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Female genital mutilation (fgm) in africa

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One of the controversial debates that have gained a lot of publicity on the world platform is the female ‘ circumcision’ which is mostly referred to as Female Genital Cutting (FGC). Feminist scholars have come up with another terminology to replace FGC owing to its conceived damaging nature. In 1970s and early 80s, opponents of the practice came up with the phrase Female Genital Mutilation (FGM).

This proposal is aimed at finding out why Female Genital Mutilation is carried out in African communities and if possible find ways of eradicating it. First, the paper starts by looking at the historical origins of the practice and also reasons given for its continuation among the communities who practice it. It also looks at what other scholars found out in their research on prevalence of Female Genital Mutilation in different communities of the world. This proposal also highlights the procedure intended to collect data on Female Genital Mutilation. It is believed that the findings of this research will go along way in finding favorable means of eradicating the practice in African women and girls.

1. 0 Introduction

Female Genital Mutilation is considered as Human rights violation by the United Nations. The practice is prevalent in Africa and some Arabic speaking countries like Yemen. FGM is also found in other parts of the world such as Europe, Australia, the United States of America, Canada and New Zealand. This has been attributed to migration of women with FGM.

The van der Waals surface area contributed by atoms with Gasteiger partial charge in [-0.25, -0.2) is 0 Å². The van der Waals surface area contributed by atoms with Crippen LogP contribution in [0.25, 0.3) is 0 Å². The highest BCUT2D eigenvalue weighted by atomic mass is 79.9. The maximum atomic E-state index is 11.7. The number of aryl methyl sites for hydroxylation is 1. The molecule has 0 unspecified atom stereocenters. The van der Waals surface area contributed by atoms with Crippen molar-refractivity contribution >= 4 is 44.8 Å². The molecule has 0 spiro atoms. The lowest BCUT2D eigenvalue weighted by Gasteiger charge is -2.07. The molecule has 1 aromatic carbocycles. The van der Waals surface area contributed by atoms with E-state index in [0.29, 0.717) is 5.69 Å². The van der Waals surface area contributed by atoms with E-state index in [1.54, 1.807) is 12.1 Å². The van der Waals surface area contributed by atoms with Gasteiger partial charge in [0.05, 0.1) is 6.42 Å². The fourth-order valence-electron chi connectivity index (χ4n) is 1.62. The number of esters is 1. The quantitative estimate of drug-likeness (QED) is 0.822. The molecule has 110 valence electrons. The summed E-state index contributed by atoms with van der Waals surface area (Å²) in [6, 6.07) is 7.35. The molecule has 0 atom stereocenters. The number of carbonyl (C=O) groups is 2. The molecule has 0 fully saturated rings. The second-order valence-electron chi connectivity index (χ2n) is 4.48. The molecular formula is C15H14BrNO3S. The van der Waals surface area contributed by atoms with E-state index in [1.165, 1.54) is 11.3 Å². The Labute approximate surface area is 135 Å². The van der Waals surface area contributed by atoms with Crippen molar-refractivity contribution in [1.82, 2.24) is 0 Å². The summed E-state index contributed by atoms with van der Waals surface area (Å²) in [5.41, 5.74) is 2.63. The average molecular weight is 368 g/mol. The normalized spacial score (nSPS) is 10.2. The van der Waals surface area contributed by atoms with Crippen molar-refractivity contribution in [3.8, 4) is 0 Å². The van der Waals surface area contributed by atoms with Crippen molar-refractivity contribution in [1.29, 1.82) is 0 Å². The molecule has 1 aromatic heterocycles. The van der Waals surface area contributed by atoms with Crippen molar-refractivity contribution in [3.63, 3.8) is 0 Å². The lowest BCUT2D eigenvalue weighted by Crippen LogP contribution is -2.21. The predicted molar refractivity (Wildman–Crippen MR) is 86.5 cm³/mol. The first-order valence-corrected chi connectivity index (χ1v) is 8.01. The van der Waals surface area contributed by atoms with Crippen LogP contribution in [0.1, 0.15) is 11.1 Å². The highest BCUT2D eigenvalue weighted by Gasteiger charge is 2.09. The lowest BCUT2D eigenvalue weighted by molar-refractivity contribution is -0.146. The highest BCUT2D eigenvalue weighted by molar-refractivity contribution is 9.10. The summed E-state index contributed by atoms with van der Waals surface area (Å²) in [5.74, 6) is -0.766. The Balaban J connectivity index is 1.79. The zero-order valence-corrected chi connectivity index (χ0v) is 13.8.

This practice has been aggravated by customs, rituals, myths and taboos even though it has maimed or killed untold numbers of women and girls (Shweder, ).

(Dorkenoo, et al, 2001) defined Female Genital Mutilation as “ that which constitutes partial or total removal of the external female genitalia or injury to the external female genitals for non therapeutic reason”.

It is estimated that close to 3, 000, 000 young girls undergo Female Genital Mutilation every year. The practice of FGM has become under intense scrutiny from both print and electronic media, human rights groups and health organizations. Despite opposition from these groups, the practice seems to be on the rise in conservative groups. Research carried out on FGM will provide data that will go along way in assisting authorities to implement planning geared towards preventing and even eliminating the practice completely. It can also be used to inform maternity and gynecological care as well as other support services that are needed for girls and women with complications of FGM (Dorkenoo, et al, 2001).

1. 1 Background information

The origins of Female ‘ circumcision’ are not well defined although several scholars have come up with theories that try to trace the roots of FGM. “ The theological explanation given to Burton relies on a story which occurs in neither the Bible nor the Koran. The story says that Sarah, Abraham’s wife, was jealous of Hagar, the Egyptian slave girl who had become Abraham’s concubine and borne him Ishmael, the forefather of the Arabs. To diminish Abraham’s apparent love for Hagar, Sarah cut out Hagar’s clitoris as she lay asleep. God then, for reasons which Burton does not note, ordered both Abraham and Sarah to circumcise themselves. So began the practice of both male and female circumcision.” (Foster, 1994).